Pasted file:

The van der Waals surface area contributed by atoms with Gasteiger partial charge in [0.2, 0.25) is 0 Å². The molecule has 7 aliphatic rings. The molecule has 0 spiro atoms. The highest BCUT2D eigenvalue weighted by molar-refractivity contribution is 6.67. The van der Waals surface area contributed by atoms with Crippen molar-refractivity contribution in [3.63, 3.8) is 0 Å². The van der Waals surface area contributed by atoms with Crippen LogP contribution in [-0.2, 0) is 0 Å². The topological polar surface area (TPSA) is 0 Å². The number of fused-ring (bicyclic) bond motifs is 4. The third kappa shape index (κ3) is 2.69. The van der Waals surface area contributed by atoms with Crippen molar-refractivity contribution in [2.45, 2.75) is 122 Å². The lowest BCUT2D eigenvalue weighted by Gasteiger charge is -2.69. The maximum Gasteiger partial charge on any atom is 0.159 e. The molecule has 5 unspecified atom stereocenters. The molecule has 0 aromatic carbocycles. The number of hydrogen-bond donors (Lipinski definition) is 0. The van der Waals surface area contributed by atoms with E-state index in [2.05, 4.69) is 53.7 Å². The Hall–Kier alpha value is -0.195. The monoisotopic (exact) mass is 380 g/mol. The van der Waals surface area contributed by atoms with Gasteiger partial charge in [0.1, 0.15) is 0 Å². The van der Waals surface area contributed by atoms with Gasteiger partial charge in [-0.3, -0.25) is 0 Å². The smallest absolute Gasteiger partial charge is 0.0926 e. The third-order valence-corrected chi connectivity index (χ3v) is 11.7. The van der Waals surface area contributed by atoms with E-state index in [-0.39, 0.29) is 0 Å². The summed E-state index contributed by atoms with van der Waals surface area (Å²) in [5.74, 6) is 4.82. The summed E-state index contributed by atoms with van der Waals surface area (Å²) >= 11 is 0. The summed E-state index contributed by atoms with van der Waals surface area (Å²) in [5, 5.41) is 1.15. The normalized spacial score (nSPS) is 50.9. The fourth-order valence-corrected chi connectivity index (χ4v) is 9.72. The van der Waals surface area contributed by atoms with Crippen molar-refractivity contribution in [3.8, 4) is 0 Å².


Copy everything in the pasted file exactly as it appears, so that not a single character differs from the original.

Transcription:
The van der Waals surface area contributed by atoms with Gasteiger partial charge in [0.2, 0.25) is 0 Å². The molecule has 7 aliphatic rings. The molecule has 0 spiro atoms. The highest BCUT2D eigenvalue weighted by molar-refractivity contribution is 6.67. The van der Waals surface area contributed by atoms with Crippen molar-refractivity contribution in [3.63, 3.8) is 0 Å². The van der Waals surface area contributed by atoms with Crippen LogP contribution in [-0.2, 0) is 0 Å². The topological polar surface area (TPSA) is 0 Å². The number of fused-ring (bicyclic) bond motifs is 4. The third kappa shape index (κ3) is 2.69. The van der Waals surface area contributed by atoms with Crippen molar-refractivity contribution in [2.45, 2.75) is 122 Å². The lowest BCUT2D eigenvalue weighted by Gasteiger charge is -2.69. The maximum Gasteiger partial charge on any atom is 0.159 e. The molecule has 5 unspecified atom stereocenters. The molecule has 0 aromatic carbocycles. The number of hydrogen-bond donors (Lipinski definition) is 0. The van der Waals surface area contributed by atoms with E-state index in [2.05, 4.69) is 53.7 Å². The Hall–Kier alpha value is -0.195. The monoisotopic (exact) mass is 380 g/mol. The van der Waals surface area contributed by atoms with Gasteiger partial charge in [0.1, 0.15) is 0 Å². The van der Waals surface area contributed by atoms with Gasteiger partial charge in [-0.3, -0.25) is 0 Å². The smallest absolute Gasteiger partial charge is 0.0926 e. The third-order valence-corrected chi connectivity index (χ3v) is 11.7. The van der Waals surface area contributed by atoms with E-state index in [-0.39, 0.29) is 0 Å². The summed E-state index contributed by atoms with van der Waals surface area (Å²) in [5.74, 6) is 4.82. The summed E-state index contributed by atoms with van der Waals surface area (Å²) >= 11 is 0. The summed E-state index contributed by atoms with van der Waals surface area (Å²) in [5, 5.41) is 1.15. The normalized spacial score (nSPS) is 50.9. The fourth-order valence-corrected chi connectivity index (χ4v) is 9.72. The van der Waals surface area contributed by atoms with Crippen molar-refractivity contribution in [3.8, 4) is 0 Å².